Conflicts & War

Sri Lanka to end protest-driven state of emergency

Colombo, Aug 16 (EFE).- Sri Lanka’s government on Tuesday is to lift the state of emergency imposed nearly a month ago amid intense rallies that plunged the country and its institutions into weeks of chaos.

President Ranil Wickremesinghe assured that there will be no need to extend the state of emergency imposed on July 18 as the country has returned to “normal,” the presidential press office said in a statement.

The state of emergency will end on 18 August.

The restrictions were imposed by Wickremesinghe shortly after he replaced former president Gotabaya Rajapaksa who was forced to flee his official residence on July 9 amid mass protests.

Ending the state of emergency comes amid strong criticism against the newly formed government amid claims it used the measure as a way to intimidate and suppress anti-government protesters.

The state of emergency enables security forces to detain people and search private property without judicial intervention.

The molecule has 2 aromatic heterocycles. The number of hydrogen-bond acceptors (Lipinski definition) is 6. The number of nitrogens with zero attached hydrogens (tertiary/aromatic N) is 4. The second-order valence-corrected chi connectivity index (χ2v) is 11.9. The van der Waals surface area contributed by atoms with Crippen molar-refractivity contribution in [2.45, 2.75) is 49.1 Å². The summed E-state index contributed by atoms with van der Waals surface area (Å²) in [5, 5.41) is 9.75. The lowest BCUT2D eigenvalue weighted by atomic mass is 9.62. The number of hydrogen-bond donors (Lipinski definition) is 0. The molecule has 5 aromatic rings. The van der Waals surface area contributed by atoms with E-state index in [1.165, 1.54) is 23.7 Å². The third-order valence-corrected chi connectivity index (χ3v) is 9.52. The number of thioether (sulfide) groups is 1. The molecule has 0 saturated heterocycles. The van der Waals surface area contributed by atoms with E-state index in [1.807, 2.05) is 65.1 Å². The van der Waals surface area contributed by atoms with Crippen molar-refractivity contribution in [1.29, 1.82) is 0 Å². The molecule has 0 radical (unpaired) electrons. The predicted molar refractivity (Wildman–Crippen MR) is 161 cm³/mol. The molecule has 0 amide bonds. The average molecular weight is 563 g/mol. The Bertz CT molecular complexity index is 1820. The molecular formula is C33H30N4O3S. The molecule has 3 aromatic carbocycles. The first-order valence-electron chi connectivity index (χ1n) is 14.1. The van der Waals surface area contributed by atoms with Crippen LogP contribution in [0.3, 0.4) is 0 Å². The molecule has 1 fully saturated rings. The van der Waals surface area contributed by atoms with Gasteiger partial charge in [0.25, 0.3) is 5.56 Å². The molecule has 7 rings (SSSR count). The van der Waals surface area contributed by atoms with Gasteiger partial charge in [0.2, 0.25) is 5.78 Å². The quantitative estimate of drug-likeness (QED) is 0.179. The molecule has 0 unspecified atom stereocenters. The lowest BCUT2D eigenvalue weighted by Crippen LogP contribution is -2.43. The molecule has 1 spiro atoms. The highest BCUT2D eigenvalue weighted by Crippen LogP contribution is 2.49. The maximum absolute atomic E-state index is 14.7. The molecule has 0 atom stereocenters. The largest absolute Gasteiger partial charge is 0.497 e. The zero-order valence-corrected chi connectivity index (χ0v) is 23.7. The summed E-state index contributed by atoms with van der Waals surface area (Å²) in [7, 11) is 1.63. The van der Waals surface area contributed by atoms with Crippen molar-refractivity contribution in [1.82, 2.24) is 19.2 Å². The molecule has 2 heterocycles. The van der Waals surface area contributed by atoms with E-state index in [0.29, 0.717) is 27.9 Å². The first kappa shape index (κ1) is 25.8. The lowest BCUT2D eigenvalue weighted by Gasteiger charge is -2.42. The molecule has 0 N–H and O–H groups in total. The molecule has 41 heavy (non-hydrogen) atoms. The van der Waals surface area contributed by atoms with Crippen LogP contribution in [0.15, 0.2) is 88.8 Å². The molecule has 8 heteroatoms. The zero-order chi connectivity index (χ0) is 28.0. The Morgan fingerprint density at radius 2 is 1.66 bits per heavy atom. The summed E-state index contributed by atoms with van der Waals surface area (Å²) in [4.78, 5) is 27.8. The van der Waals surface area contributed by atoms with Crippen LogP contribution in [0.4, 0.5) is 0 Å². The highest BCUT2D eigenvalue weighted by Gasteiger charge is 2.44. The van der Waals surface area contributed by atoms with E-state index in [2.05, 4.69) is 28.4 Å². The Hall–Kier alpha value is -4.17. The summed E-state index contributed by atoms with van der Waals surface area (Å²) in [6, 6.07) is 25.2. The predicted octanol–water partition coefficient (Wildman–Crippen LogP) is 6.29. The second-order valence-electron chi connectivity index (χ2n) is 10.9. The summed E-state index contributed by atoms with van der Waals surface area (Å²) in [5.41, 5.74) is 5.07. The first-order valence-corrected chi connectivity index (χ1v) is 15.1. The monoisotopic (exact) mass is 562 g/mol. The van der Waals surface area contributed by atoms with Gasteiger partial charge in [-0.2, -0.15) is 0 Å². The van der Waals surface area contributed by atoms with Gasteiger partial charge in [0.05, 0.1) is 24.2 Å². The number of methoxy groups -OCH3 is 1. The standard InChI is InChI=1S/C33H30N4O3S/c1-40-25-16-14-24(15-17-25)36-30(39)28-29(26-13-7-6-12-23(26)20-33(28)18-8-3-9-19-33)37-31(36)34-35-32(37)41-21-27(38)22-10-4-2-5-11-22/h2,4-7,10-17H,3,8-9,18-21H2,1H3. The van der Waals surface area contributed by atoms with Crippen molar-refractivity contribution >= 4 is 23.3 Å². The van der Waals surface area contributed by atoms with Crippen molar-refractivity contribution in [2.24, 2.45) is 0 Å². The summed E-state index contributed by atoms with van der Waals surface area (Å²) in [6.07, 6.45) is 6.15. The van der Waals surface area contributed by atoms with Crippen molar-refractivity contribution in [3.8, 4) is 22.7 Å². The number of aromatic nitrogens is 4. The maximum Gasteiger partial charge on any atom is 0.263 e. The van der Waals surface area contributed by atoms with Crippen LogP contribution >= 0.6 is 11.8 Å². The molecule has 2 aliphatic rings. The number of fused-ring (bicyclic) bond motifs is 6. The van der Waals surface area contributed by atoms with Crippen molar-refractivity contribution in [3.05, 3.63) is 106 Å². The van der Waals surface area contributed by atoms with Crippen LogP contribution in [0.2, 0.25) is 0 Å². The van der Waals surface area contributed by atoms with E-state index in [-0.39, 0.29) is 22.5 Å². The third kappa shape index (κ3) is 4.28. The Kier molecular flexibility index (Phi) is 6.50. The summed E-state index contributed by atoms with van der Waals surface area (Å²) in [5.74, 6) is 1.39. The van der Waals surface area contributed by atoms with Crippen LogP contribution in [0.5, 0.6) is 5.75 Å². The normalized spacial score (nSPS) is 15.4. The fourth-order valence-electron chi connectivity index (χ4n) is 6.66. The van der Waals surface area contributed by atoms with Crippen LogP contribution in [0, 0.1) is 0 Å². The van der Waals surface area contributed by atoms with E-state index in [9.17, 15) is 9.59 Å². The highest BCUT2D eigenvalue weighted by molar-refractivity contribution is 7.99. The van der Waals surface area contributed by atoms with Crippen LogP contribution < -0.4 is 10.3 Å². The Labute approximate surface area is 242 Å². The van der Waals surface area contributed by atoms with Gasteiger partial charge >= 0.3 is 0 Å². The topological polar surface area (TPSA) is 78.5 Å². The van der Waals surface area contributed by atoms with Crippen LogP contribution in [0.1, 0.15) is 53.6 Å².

The Sri Lankan government seeks the support of the international community to alleviate the serious economic crisis the country has been struggling with and triggered the protests.

Earlier this month, a United Nations experts group condemned the “extensive, prolonged and repeated use of state of emergency” by the Sri Lankan government against protesters.

“We have raised our concerns to the Government on a number of occasions over the misuse of emergency measures, but to no avail,” the experts said in a statement.

“We condemn the recent and continued abuse of such measures to infringe on the legitimate exercise of the rights to freedom of peaceful assembly and expression,” it read.

Human Rights Watch asked Sri Lanka’s partners to link international economic assistance to respecting human rights and addressing the causes of the crisis by the island’s government.

The island nation of 22 million people has been battling for months an economic meltdown that has triggered severe shortages of food and fuel amid dwindling foreign currency reserves.

Months-long mass protests forced the Rajapaksa to flee the country and resign on July 13, days after thousands of demonstrators stormed into his official residency.

The private residence of Wickremesinghe, who was serving as prime minister at the time, was also broken into and set on fire by protesters.

In the subsequent weeks, security forces began arresting and evicting protesters, who finally left the iconic camp — that served as the center of the demonstrations — last week. EFE


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